Target breach update – how were HVAC passwords stolen?

As we learned from Krebs a few days ago in a Target breach update, the original entry point of the malicious software was Target’s HVAC company. Yes, that means the folks who handle their air conditioning and heating. I’m guessing in the aftermath of this admission, scads of large companies are scrambling to ensure there are no “touch points” between “building Maintenance GuyMaintenance Guymanagement” systems and their treasured business networks. It makes sense to me that the building manager would MP900383000Maintenance Guywant to have “heating and lights” right there under the same “pane of glass” as “inventory” but if that’s how companies have been operating, it’s time to rethink it.

Those of us in cybersecurity eagerly await more details. Fortunately we won’t have long to wait since Krebs is on the case. But in the meantime, are there security lessons to be learned from this aspect of the Target breach too (aside from the obvious: keep supplier networks separate)? The big question on everyone’s mind is: how is it that the HVAC company’s password was discovered by the cybercriminals?

Even without knowing any more that we do right now, the answer almost always comes down to the same few possibilities. Here are the six most common ways in which passwords are stolen:

1.) Paying an insider to divulge the password.mafia with arms crossed and a gunon hand

2.) If the insider doesn’t know customer passwords, paying an insider to add malware (slip in an infected USB) with keylogger capabilities and a Trojan which steals the password and then “phones home” with it.

3.) Trickery, aka “social engineering”: someone calls pretending to an uber-important person, or to be the assistant of an uber-important person and convinces the supplier to divulge the password.

4.) Infecting a computer which allows remote access into the facility and has the password & user name stored on it.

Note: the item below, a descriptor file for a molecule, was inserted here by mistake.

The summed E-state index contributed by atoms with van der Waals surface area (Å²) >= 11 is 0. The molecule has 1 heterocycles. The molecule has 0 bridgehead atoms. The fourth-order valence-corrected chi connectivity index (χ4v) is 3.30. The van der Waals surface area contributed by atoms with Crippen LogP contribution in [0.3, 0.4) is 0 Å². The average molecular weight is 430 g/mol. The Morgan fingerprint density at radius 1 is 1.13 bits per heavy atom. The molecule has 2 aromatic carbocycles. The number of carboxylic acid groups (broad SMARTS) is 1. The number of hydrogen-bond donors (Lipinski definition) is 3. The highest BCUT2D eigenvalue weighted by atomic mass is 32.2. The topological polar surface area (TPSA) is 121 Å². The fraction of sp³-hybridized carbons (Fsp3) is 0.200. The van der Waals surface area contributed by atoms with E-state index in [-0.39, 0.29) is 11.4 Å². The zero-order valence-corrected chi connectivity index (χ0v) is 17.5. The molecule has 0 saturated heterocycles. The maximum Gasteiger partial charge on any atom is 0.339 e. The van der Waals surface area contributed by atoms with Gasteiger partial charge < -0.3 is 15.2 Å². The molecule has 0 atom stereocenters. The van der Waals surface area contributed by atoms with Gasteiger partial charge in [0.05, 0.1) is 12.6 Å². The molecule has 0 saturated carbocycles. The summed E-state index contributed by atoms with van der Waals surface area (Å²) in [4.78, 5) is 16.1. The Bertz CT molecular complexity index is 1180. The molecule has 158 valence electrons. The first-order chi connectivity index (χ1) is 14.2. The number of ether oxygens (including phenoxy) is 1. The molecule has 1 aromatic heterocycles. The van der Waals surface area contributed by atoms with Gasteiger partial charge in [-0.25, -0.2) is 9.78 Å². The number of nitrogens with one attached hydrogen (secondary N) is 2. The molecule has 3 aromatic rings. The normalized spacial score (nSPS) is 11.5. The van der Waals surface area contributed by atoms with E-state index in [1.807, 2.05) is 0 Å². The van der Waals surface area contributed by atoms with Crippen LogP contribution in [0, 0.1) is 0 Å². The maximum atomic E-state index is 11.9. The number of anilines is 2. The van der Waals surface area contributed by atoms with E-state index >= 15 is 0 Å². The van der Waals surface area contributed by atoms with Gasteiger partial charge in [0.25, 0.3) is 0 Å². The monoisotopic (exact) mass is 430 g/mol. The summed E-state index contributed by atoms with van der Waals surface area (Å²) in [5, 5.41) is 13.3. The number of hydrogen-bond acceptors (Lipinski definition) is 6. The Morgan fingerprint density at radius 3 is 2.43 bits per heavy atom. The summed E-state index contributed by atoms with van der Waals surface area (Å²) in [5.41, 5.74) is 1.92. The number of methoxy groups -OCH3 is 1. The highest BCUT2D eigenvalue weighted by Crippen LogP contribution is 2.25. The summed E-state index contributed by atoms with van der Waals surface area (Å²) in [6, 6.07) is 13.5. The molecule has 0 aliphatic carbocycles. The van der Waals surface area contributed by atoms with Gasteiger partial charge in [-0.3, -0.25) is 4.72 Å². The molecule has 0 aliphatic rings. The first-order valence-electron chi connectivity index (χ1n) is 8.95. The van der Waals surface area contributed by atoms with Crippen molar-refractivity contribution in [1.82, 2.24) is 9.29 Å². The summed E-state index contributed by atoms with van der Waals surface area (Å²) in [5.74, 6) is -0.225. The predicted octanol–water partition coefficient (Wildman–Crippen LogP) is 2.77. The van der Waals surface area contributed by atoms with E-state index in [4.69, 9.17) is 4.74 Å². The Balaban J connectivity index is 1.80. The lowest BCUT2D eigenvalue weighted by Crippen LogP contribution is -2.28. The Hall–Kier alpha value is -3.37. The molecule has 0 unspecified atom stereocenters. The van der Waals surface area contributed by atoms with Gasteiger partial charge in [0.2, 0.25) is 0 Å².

5.) Stealing a computer which allows, or has, the same.

6.) The smaller company’s network is hacked (because they are less protected). The hacker seeks out a list of customer records and passwords. If necessary, the hacker connects to the larger company’s network from inside the smaller company.

Now, pop quiz: which of these is most likely to be the one used in this case?

Of all the options, I would bet on the last one. This is the one which is most easily conducted remotely by a team who probably doesn’t speak fluent English. It’s also child’s play for anyone who has the sophistication to pull off all the other elements of the Target breach. Of course this is only a guess.Lioness Yawning

If this is how it happened – the HVAC computer company was compromised – it’s actually the reverse of the so-called “watering hole” attack. The idea of the watering hole is this: it’s tough to snare a lioness. But at least once a day she is likely to visit the local watering hole. This makes the hole a good place to set a trap; perhaps poison the water in some way (since I like animals, let’s say “tranquilize”). This is especially easy because the watering hole is easy to get to. Who would bother guarding it? In fact the watering hole is only valuable for its visitors.

We could call this situation a “reverse watering hole attack” because it’s a bit more like the watering hole took a walk, flagged down the lioness, and offered her bad water. But it’s the same principle – find a company connected to the real Ttarget who is less defended (hopefully much less defended) and compromise them first.

This in fact, supports a reasonable defense for our HVAC company: the only reason they were attacked is because they know something extremely valuable. If they weren’t supplying Target in the first place, they would not have been an interesting victim.

I guess maybe it sounds like I don’t think the afore-mentioned hacked companies are at fault here. It’s true: as long as they are following reasonable security protocol, for the most part I don’t. Cybercriminals are ruthless, brilliant and incredibly well-funded.  The way I think of it is this: when was the last time we blamed a bank for getting robbed?



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